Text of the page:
“Kutch is a unique desert ecosystem and needs protection … it’s not a wasteland. 60,000 hectares is a huge area … a proper assessment of land, environmental and social issues is required. We need to be careful with such mega projects,” Bhanani told Mongabay-India.
Devesh Gadhvi, who is the deputy director of the Kutch Ecological Research Centre, a division of The Corbett Foundation, echoed similar views.
“In Kutch, there are many protected areas and they need to be preserved. If one looks at Kutch there is a huge wetland Shakoor Lake which falls in both India and Pakistan. This region is home to hundreds of bird species and its adjoining areas are also prime habitat for the vultures and flamingos. There are many studies by reputed institutes like Wildlife Institute of India that have warned against the death of birds due to collisions with power lines. The area is also part of the Central Asian Flyway. So, even for a renewable project environmental impacts need to be considered,” Gadhvi told Mongabay-India.
Are renewable energy parks green enough?
Renewable energy projects are being pushed as a solution for avoiding ecological impacts of fossil fuels-based power projects. In fact, in 2017, the Ministry of Environment, Forest and Climate Change (MoEFCC) had said that solar power projects including solar parks are not covered by the environment clearance process under the Environment Impact Assessment Notification 2006. But the ministry has advocated that the area being considered for such projects should not involve wetlands, agriculture land, ecologically sensitive areas or areas with rich biodiversity.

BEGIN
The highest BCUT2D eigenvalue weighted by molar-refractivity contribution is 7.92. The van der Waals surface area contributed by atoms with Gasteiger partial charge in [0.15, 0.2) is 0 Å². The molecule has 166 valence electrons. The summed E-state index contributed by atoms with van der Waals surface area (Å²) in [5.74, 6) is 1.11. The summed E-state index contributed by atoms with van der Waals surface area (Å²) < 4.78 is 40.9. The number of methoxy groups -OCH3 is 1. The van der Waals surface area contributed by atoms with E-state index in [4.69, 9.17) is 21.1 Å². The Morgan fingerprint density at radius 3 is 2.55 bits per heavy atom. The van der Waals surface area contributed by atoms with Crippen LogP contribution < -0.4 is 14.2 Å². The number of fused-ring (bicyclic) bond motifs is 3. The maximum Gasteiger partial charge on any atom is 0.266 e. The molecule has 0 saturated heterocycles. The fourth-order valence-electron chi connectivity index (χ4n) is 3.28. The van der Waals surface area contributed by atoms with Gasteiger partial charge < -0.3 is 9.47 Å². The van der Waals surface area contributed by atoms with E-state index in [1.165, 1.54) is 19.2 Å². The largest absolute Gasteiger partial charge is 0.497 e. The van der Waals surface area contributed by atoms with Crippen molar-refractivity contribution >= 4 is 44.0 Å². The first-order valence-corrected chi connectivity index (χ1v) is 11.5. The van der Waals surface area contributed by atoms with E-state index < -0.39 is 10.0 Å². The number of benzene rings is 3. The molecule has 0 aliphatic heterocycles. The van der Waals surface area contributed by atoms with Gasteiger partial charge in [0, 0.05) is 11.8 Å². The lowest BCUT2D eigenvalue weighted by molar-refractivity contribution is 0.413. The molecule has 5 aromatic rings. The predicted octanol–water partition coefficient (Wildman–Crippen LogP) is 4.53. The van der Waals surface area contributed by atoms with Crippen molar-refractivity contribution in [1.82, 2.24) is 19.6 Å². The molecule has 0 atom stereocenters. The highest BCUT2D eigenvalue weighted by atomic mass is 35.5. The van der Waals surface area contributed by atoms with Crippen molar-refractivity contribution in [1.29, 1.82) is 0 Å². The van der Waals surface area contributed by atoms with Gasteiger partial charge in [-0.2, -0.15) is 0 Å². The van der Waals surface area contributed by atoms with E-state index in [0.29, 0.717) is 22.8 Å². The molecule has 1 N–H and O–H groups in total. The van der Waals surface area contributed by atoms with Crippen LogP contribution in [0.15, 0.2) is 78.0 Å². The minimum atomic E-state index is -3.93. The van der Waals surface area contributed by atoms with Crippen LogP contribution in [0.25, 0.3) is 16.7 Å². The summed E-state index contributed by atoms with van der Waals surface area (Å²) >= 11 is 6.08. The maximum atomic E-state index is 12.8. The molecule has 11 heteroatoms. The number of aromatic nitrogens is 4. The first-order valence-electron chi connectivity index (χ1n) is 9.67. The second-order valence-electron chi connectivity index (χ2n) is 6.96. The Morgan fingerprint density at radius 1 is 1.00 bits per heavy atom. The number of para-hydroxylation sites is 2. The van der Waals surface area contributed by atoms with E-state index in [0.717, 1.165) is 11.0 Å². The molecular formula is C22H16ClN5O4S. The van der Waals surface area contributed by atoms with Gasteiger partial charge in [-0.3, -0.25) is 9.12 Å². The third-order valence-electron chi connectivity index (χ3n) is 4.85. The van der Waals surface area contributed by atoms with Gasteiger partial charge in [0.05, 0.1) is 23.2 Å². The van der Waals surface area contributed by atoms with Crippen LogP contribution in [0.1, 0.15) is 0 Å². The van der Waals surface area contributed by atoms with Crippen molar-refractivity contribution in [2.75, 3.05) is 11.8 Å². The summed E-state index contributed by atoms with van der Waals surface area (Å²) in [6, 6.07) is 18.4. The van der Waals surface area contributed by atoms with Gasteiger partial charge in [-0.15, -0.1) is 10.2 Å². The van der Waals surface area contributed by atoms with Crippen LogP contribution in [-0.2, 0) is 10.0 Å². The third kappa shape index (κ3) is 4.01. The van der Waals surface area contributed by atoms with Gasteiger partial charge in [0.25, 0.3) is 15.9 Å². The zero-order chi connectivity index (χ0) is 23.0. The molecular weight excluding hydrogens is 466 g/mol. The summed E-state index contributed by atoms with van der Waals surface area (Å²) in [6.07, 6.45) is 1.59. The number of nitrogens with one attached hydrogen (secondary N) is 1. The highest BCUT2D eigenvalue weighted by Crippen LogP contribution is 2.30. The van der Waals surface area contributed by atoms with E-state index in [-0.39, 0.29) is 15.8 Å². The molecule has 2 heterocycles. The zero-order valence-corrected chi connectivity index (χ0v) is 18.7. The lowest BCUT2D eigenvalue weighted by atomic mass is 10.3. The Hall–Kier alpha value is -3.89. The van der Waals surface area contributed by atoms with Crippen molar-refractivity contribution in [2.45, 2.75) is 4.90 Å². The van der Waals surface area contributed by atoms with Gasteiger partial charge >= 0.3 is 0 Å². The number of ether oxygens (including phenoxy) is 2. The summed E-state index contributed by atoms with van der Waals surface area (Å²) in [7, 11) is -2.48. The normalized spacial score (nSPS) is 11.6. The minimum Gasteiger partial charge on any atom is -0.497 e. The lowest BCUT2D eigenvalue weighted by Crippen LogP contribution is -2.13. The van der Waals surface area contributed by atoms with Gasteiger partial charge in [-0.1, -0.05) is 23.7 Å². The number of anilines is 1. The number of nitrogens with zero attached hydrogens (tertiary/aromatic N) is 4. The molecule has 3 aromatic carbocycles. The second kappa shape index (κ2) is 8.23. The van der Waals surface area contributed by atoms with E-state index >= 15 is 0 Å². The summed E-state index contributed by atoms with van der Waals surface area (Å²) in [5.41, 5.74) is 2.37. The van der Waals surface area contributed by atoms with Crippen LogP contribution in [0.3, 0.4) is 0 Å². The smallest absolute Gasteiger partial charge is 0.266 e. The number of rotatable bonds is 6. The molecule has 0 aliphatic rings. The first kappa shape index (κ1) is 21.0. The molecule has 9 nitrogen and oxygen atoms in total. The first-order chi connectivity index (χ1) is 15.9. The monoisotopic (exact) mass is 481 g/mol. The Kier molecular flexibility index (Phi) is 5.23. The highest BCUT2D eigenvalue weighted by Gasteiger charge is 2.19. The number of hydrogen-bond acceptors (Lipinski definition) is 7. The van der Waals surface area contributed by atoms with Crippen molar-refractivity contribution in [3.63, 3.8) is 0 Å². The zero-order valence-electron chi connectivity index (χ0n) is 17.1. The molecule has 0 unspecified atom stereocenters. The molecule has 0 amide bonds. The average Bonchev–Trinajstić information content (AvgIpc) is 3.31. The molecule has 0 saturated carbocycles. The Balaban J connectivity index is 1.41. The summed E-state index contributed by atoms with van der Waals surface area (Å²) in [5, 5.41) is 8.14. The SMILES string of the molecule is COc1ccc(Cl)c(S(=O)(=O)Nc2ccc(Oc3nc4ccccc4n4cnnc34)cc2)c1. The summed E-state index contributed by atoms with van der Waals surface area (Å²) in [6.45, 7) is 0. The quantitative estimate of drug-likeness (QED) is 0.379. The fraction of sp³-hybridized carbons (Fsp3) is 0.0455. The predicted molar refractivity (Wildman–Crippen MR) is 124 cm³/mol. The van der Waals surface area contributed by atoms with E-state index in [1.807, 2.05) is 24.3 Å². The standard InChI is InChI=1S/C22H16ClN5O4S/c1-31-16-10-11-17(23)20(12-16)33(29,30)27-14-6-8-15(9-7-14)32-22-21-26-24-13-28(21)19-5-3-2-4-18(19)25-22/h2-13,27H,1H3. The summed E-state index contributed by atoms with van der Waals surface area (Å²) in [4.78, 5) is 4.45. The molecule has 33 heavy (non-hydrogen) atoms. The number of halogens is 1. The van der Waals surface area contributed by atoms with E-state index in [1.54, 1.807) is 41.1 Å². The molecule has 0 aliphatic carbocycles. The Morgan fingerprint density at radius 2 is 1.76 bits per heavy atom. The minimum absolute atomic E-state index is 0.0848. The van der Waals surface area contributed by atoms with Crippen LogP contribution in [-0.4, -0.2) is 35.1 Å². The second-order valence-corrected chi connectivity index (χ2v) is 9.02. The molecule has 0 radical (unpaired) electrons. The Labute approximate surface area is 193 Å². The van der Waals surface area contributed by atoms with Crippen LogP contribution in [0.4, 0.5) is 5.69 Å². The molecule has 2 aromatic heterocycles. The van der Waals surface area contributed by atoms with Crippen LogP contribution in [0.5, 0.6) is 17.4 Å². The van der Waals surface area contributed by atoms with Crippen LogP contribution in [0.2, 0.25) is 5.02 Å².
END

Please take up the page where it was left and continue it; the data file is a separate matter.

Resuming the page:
As far as the wind sector is concerned, over the years, several regulations and guidelines have been identified for the wind power sector to avoid damage to avifauna.
But environmentalists and experts believe renewable energy projects including solar power projects can have severe land, environmental issues and social issues.
For instance, Shikha Lakhanpal who works at Ashoka Trust for Research in Ecology and Environment (ATREE), in an article in 2018, had argued that large scale solar or wind energy farms require areas of contiguous land and the availability of land is contentious, especially in developing countries. She noted that even as renewable power projects pose equal if not a greater threat to ecological biodiversity and cause wide-scale dispossession of lands and livelihoods, they are rarely critiqued and called for carefully examining such projects.
Devesh Gadhvi, while agreeing that green energy is not 100 percent “green”, noted that no one is against development and if it can be done with all the safeguards it is better than not having green energy at all.
“Kutch landscape is a unique ecosystem and such a huge project would definitely have an impact. For wind power and solar power projects, power evacuation lines will be installed and they could threaten the avifauna. Another point is that Kutch is a desert ecosystem … There is nothing called wasteland, which is a term often misused for such an important land. It is home to millions of birds and is even the breeding ground for flamingos. Such transmission lines could threaten them. For instance, in 2010-11 there was a congregation of 1-1.2 million flamingos in Kutch and every day many of them used to die due to collision with power lines,” Gadhvi explained.